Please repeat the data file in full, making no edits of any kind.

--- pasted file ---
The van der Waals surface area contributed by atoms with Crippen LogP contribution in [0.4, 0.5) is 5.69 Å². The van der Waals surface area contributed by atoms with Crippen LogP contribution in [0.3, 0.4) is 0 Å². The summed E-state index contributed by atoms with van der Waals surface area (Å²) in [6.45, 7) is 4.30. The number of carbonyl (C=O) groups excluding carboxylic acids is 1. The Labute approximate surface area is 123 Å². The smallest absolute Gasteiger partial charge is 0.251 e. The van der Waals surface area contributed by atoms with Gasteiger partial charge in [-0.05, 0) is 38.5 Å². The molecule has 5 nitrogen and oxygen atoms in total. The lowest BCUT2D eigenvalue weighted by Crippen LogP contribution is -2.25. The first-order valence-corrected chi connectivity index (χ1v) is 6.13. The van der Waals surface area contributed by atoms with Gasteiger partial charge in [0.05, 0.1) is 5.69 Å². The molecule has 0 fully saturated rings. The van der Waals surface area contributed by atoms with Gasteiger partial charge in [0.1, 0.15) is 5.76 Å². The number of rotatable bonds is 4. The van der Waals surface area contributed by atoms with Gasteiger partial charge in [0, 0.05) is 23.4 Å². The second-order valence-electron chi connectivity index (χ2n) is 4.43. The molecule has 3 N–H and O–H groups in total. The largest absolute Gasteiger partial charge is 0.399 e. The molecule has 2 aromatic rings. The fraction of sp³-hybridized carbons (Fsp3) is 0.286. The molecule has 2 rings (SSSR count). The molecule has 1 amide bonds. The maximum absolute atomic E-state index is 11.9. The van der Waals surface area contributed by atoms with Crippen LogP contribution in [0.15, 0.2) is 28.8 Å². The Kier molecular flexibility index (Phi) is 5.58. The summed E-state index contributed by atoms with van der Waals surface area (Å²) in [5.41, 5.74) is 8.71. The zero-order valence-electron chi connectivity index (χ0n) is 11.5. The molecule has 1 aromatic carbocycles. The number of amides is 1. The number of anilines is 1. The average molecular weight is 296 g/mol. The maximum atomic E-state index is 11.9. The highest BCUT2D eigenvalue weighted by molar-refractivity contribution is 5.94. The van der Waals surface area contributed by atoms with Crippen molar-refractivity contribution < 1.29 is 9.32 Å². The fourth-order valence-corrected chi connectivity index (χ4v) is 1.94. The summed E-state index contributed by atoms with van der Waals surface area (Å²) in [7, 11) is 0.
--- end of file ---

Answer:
The van der Waals surface area contributed by atoms with Crippen LogP contribution in [0.4, 0.5) is 5.69 Å². The van der Waals surface area contributed by atoms with Crippen LogP contribution in [0.3, 0.4) is 0 Å². The summed E-state index contributed by atoms with van der Waals surface area (Å²) in [6.45, 7) is 4.30. The number of carbonyl (C=O) groups excluding carboxylic acids is 1. The Labute approximate surface area is 123 Å². The smallest absolute Gasteiger partial charge is 0.251 e. The van der Waals surface area contributed by atoms with Gasteiger partial charge in [-0.05, 0) is 38.5 Å². The molecule has 5 nitrogen and oxygen atoms in total. The lowest BCUT2D eigenvalue weighted by Crippen LogP contribution is -2.25. The first-order valence-corrected chi connectivity index (χ1v) is 6.13. The van der Waals surface area contributed by atoms with Gasteiger partial charge in [0.05, 0.1) is 5.69 Å². The molecule has 0 fully saturated rings. The van der Waals surface area contributed by atoms with Gasteiger partial charge in [0.1, 0.15) is 5.76 Å². The number of rotatable bonds is 4. The van der Waals surface area contributed by atoms with Gasteiger partial charge in [0, 0.05) is 23.4 Å². The second-order valence-electron chi connectivity index (χ2n) is 4.43. The molecule has 3 N–H and O–H groups in total. The largest absolute Gasteiger partial charge is 0.399 e. The molecule has 2 aromatic rings. The fraction of sp³-hybridized carbons (Fsp3) is 0.286. The molecule has 2 rings (SSSR count). The molecule has 1 amide bonds. The maximum absolute atomic E-state index is 11.9. The van der Waals surface area contributed by atoms with Crippen LogP contribution in [0.15, 0.2) is 28.8 Å². The Kier molecular flexibility index (Phi) is 5.58. The summed E-state index contributed by atoms with van der Waals surface area (Å²) in [5.41, 5.74) is 8.71. The zero-order valence-electron chi connectivity index (χ0n) is 11.5. The molecule has 1 aromatic carbocycles. The number of amides is 1. The number of anilines is 1. The average molecular weight is 296 g/mol. The maximum atomic E-state index is 11.9. The highest BCUT2D eigenvalue weighted by molar-refractivity contribution is 5.94. The van der Waals surface area contributed by atoms with Crippen molar-refractivity contribution < 1.29 is 9.32 Å². The fourth-order valence-corrected chi connectivity index (χ4v) is 1.94. The summed E-state index contributed by atoms with van der Waals surface area (Å²) in [7, 11) is 0.